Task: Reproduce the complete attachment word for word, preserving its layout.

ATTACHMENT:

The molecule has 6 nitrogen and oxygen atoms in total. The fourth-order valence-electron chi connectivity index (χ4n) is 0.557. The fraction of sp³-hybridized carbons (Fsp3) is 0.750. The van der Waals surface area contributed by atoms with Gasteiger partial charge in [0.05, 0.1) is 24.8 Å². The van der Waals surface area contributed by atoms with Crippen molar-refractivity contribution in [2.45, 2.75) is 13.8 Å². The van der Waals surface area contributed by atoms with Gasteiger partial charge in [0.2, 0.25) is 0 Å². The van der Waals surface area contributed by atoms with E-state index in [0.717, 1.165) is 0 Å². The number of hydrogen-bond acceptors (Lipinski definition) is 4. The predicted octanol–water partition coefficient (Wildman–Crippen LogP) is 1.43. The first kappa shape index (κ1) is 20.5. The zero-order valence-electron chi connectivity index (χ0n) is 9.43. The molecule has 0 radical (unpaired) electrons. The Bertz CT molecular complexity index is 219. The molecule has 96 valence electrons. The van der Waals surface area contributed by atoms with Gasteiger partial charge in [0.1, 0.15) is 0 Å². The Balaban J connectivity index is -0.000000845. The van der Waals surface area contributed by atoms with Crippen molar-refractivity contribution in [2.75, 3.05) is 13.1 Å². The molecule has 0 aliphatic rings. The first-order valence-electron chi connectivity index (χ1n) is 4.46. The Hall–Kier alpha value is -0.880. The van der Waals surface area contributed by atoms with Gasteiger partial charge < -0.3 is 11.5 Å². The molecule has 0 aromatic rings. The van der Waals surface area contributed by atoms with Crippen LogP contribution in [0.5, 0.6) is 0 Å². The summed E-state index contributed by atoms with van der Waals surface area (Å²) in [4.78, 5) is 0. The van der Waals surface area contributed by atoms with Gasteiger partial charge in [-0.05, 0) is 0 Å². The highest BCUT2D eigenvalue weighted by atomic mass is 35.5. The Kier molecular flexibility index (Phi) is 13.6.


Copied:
The molecule has 6 nitrogen and oxygen atoms in total. The fourth-order valence-electron chi connectivity index (χ4n) is 0.557. The fraction of sp³-hybridized carbons (Fsp3) is 0.750. The van der Waals surface area contributed by atoms with Gasteiger partial charge in [0.05, 0.1) is 24.8 Å². The van der Waals surface area contributed by atoms with Crippen molar-refractivity contribution in [2.45, 2.75) is 13.8 Å². The van der Waals surface area contributed by atoms with Gasteiger partial charge in [0.2, 0.25) is 0 Å². The van der Waals surface area contributed by atoms with E-state index in [0.717, 1.165) is 0 Å². The number of hydrogen-bond acceptors (Lipinski definition) is 4. The predicted octanol–water partition coefficient (Wildman–Crippen LogP) is 1.43. The first kappa shape index (κ1) is 20.5. The zero-order valence-electron chi connectivity index (χ0n) is 9.43. The molecule has 0 radical (unpaired) electrons. The Bertz CT molecular complexity index is 219. The molecule has 96 valence electrons. The van der Waals surface area contributed by atoms with Gasteiger partial charge in [0.1, 0.15) is 0 Å². The Balaban J connectivity index is -0.000000845. The van der Waals surface area contributed by atoms with Crippen molar-refractivity contribution in [2.75, 3.05) is 13.1 Å². The molecule has 0 aliphatic rings. The first-order valence-electron chi connectivity index (χ1n) is 4.46. The Hall–Kier alpha value is -0.880. The van der Waals surface area contributed by atoms with Gasteiger partial charge < -0.3 is 11.5 Å². The molecule has 0 aromatic rings. The van der Waals surface area contributed by atoms with Crippen LogP contribution in [0.5, 0.6) is 0 Å². The summed E-state index contributed by atoms with van der Waals surface area (Å²) in [4.78, 5) is 0. The van der Waals surface area contributed by atoms with Gasteiger partial charge in [-0.05, 0) is 0 Å². The highest BCUT2D eigenvalue weighted by atomic mass is 35.5. The Kier molecular flexibility index (Phi) is 13.6.